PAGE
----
More than $190 billion annually is made from licensed goods, and fashion accounts for 25% of that number. Licensing is very important in fashion. Today, 14 June, is the final day of the Licensing Expo in Las Vegas, USA. The expo sought to create a fertile atmosphere for brands to meet business partners and ultimately enter into licensing agreements.
To grow a brand, fashion licensing can be vital. No one expects a designer to know how to do everything or to have the funds, time and expertise to do everything. Licensing makes life a lot easier. For example, a well known designer might decide to expand his/her products to cosmetics, eyewear and watches, but lack the manufacturing expertise and initial financing to produce these goods. A specialised manufacturer (licensee), of eyewear for example, might step in and offer to produce the designer-name eyewear. The designer (licensor) will then license his/her intellectual property to the manufacturer for a fee of course (often a very, very, very big fee). These are just some of the reasons brands enter into licences.
As expected most licensing agreements are international. What this means is that the manufacturer for example, might be a company in China (licensee), while the designer is from NYC (licensor).
When considering an international licensing agreement a couple things you should pay attention to are:
1. Royalties/compensation. The bottom line always comes first.
2. Quality control. You definitely don’t want your reputation affected by badly made products.
3. The rights granted. Be very specific of the intellectual property that is licensed. This is very important if your brand has sub-levels. (For example Giorgio Armani S.P.A brand has several sub-labels, including Giorgio Armani, Armani Collezioni, Emporio Armani, AJ/Armani Jeans, AX/Armani Exhange, Armani Junior and Armai/Casa). You would need to be clear if all sub-levels are included, only some, or just one. Also, clearly state the rights granted, whether it is a trademark, patent, copyright, trade secret, or items not protected by IPR, such as designs and manufacturing or technical know-how.
4. Length of the license. When will the license end.
5. Geographic territory covered. I don’t think it is wise to grant a license for the whole world (so to speak).
6. Warranties you make. The licensee will want you to provide assurances, for example where ownership of the mark is not clear.
7. Marketing. The agreement should outline where and when the licensee can advertise. Everything should conform with the brand’s identity.
8. Sales requirements. What are the sales guidelines you want the licensee to adhere to?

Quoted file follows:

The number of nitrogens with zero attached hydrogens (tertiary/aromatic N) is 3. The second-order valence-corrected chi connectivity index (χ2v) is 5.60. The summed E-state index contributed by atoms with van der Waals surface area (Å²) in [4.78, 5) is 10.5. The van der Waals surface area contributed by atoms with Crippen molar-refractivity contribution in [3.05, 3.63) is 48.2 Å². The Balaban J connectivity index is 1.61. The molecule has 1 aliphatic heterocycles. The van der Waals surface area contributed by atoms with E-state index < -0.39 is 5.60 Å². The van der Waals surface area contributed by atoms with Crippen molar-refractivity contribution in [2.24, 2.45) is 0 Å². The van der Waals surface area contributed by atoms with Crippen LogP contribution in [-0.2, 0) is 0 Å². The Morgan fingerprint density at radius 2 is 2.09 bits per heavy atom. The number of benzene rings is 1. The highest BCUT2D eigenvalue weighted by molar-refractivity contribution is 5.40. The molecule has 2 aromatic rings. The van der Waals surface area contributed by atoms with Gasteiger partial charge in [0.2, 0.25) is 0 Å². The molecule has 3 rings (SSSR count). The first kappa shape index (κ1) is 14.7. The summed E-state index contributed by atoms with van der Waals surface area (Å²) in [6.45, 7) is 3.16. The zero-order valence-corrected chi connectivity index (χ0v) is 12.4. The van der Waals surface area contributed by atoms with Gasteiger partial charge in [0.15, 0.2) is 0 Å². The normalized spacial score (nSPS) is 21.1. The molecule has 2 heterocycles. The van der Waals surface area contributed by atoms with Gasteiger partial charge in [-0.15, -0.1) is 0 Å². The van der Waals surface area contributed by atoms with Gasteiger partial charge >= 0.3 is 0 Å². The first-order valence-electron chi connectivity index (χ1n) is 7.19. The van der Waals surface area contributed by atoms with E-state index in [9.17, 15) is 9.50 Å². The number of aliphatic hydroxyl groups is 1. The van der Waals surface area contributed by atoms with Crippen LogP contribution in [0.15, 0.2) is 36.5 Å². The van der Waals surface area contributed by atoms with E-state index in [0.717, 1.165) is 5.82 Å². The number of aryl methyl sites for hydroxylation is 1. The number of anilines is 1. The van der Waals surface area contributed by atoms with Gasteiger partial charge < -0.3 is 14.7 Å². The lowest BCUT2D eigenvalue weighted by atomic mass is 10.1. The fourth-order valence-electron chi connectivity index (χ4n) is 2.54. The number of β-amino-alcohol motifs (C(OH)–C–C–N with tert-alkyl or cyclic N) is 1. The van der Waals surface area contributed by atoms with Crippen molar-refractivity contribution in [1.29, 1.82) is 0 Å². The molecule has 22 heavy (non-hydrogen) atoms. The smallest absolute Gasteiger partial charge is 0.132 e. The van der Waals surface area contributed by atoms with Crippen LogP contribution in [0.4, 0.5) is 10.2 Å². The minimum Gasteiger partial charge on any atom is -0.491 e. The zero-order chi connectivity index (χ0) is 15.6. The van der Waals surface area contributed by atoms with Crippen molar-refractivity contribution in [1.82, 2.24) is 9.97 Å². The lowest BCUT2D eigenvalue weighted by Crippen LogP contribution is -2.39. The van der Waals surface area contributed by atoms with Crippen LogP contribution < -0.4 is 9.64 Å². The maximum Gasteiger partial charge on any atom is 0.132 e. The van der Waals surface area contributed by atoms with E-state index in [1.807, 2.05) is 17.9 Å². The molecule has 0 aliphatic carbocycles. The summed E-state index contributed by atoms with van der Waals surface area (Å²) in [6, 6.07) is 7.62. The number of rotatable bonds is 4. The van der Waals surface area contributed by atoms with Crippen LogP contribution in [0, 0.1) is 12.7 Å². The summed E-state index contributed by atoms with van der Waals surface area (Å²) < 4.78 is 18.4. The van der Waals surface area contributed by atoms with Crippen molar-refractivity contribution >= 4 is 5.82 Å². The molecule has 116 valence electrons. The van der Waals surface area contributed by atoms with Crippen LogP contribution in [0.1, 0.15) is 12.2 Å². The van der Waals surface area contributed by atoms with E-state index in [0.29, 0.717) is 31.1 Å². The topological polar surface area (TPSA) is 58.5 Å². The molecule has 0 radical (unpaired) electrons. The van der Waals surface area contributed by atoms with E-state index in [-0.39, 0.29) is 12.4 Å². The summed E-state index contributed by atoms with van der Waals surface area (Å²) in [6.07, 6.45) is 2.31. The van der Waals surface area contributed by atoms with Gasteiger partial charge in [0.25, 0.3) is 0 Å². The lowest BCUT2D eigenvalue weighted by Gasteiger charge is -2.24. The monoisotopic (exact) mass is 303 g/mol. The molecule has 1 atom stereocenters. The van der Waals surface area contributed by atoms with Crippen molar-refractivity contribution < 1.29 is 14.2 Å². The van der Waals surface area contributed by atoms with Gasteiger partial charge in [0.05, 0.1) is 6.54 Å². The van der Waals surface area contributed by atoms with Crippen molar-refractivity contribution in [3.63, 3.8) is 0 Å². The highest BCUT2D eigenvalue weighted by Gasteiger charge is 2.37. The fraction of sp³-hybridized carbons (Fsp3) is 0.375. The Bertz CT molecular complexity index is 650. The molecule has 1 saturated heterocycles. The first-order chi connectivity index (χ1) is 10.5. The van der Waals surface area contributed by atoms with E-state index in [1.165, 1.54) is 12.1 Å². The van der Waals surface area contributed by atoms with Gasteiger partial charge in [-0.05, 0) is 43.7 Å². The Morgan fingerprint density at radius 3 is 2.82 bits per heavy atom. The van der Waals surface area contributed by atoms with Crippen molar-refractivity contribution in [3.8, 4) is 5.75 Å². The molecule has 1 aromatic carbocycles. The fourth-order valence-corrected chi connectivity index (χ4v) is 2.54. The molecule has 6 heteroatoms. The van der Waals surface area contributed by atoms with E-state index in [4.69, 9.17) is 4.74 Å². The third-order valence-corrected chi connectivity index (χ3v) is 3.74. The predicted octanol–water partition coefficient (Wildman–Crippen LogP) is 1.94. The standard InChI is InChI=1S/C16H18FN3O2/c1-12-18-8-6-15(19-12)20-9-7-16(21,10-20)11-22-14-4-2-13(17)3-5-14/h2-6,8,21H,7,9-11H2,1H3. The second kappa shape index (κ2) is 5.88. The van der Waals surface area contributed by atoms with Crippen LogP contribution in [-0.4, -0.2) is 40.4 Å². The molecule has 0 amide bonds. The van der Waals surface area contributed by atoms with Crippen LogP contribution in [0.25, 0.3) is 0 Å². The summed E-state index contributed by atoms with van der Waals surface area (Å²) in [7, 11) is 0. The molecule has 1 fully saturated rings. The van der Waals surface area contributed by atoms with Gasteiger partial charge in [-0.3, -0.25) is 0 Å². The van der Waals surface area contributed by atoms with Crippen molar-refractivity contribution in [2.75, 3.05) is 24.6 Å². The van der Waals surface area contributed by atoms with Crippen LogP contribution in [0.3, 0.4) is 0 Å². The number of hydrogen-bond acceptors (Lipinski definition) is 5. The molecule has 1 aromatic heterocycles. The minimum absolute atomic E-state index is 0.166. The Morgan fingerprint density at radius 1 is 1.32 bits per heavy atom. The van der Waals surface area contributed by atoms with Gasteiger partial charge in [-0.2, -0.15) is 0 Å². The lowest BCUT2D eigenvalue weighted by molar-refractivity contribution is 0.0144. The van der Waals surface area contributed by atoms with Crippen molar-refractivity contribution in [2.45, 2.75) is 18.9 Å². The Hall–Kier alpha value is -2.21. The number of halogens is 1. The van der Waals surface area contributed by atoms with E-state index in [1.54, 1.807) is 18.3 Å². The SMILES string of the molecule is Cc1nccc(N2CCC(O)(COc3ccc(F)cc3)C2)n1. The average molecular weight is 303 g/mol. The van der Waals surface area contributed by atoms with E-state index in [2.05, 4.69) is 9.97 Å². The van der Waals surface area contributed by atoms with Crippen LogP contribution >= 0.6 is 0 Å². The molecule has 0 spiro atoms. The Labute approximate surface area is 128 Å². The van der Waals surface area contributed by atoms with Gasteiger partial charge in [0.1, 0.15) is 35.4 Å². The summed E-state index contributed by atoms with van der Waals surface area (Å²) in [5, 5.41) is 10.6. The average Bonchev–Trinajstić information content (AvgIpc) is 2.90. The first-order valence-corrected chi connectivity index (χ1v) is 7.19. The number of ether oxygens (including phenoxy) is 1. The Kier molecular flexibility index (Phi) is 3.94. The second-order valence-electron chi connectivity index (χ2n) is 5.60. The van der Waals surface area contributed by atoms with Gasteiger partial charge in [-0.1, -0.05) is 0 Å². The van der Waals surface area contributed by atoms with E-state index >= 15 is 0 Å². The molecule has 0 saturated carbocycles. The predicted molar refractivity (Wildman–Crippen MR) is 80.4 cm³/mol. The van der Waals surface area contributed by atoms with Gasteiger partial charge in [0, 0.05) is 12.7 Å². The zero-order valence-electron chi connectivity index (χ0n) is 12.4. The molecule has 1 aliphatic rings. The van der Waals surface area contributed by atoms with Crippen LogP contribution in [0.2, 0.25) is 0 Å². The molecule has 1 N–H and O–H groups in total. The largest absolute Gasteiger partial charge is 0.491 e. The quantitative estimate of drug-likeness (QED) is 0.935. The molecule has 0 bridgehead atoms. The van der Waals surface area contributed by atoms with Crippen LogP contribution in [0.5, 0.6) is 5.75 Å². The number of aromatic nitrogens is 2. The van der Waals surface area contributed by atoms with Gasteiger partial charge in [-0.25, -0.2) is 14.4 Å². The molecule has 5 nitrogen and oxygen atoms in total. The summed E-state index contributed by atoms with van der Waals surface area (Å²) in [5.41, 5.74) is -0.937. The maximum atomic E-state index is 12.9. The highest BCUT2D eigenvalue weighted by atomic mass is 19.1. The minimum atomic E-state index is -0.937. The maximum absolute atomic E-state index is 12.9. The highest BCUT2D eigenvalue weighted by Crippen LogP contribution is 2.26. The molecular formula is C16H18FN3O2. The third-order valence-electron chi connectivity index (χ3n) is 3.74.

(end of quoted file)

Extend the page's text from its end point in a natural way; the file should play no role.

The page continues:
9. Sub-licence. Consider whether it is ok for your licensee to enter into a sub-licence agreement. Should you approve this first?
10. Confidentiality. Ultimately you should only do business with people you trust or have done proper due diligence on.
11. Non-competition. You can request that competitive products under a competitive mark are not manufactured by your licensee.
12. Arbitration. So many reasons I could list why litigation should not be your first reaction if the business relationship goes bad. Ensure the agreement requires arbitration to settle issues.
Licensing can hurt your brand
Just as licensing can help your brand to expand, licensing can hurt your brand as well. Not having a proper licensing agreement can damage your brand, for example if quality issues are not addressed. You need one bad product or a recall to damage a brand in today’s society. Consumers are not as forgiving, especially because they have a lot of brands and products to choose from.
Over licensing is also a big problem. I know you want to be global and would like to have your logo on everything under the sun. Just know that this type of tactic can come back to bite you. It can ultimately dilute your brand. This is really just the weakening of the brand. Sadly, the Pierre Cardin brand is very diluted.
Pierre Cardin, whose licensing operations proliferated so much that by the 1980s he had lent his name up to 800 products, including toilet-seat covers. In the end, despite his talents as a couturier, he became too common for many high-fashion customers.
You can read all about brand dilution and its effects here.
Disclaimer: Nothing in this article should be construed as legal advice. Legal advice is not free, this article is free. Consult a lawyer for specific advice.